The hind quarter of a deer is also called venison ham. It is a food that has served as a staple in the lives of pioneers in North America. "The Canadian Settler's Guide," published in 1857, used no measurements in instructing newcomers on preserving venison. The guide simply told cooks to make a mixture of sugar, salt and a very small amount of saltpeter, rub in on a ham every day for three weeks and put it in a smoke house for three more weeks. Modern recipes are a little faster, but they are likely to produce a result just as good. The key here is keeping temperatures low since venison is lean. High heat will dissolve any fat on the animal, and dry it out.
Mix 2 cups salt, 2 cups sugar and 4 tbsp. pepper. Rub this mixture on the ham evenly. Cover and refrigerate for one to two days.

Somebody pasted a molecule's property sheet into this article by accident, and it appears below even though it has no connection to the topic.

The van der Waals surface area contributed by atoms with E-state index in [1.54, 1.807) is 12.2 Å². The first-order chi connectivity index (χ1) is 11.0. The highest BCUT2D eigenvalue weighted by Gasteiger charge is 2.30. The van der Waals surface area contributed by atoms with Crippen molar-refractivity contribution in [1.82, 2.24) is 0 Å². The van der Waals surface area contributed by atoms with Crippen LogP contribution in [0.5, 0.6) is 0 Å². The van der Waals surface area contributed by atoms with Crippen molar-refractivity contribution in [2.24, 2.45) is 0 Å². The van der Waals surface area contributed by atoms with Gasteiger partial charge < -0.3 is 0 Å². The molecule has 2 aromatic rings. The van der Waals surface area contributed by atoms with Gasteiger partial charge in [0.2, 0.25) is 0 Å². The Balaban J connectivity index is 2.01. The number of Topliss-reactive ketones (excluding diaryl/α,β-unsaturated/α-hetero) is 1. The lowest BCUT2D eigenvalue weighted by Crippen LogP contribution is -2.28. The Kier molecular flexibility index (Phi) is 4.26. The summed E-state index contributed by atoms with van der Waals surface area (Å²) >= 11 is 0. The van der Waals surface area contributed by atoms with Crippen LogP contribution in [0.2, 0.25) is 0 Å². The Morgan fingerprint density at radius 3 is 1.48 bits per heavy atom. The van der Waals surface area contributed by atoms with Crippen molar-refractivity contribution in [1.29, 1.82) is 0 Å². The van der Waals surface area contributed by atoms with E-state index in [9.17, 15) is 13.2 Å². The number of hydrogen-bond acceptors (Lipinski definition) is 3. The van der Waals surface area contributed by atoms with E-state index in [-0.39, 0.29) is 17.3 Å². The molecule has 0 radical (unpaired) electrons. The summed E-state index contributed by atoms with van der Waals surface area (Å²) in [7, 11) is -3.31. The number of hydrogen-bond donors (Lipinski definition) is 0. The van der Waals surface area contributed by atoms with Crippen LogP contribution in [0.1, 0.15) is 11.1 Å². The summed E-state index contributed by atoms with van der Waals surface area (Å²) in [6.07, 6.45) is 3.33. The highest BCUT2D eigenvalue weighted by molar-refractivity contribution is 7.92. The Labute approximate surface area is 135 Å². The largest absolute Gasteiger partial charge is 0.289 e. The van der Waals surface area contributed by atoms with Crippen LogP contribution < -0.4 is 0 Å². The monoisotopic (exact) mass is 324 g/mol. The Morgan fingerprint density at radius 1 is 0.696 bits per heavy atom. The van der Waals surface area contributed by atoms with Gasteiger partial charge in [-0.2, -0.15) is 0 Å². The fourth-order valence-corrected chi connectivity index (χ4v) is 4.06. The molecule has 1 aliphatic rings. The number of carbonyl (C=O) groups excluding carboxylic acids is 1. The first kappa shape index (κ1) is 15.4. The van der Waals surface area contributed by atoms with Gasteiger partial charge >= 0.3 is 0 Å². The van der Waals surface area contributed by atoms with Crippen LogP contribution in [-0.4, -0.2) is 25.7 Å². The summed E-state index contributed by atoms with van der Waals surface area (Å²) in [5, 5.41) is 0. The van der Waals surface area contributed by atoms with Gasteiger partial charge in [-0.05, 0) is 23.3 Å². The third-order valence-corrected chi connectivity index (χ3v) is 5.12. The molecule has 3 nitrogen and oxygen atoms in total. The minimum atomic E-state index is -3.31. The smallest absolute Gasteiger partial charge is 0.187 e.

Start a small fire in a large barbecue grill. Make sure the grates are open just enough to keep the fire lit. This will suppress oxygen intake in the fire and produce a lot of smoke.
Rinse the spice rub from the ham with apple cider vinegar. Place the ham inside the grill, on the opposite end of the grill from the fire, and close the lid. Keep heat below 165 degrees Fahrenheit. Smoke the meat until it reaches an internal temperature of 135 degrees Fahrenheit.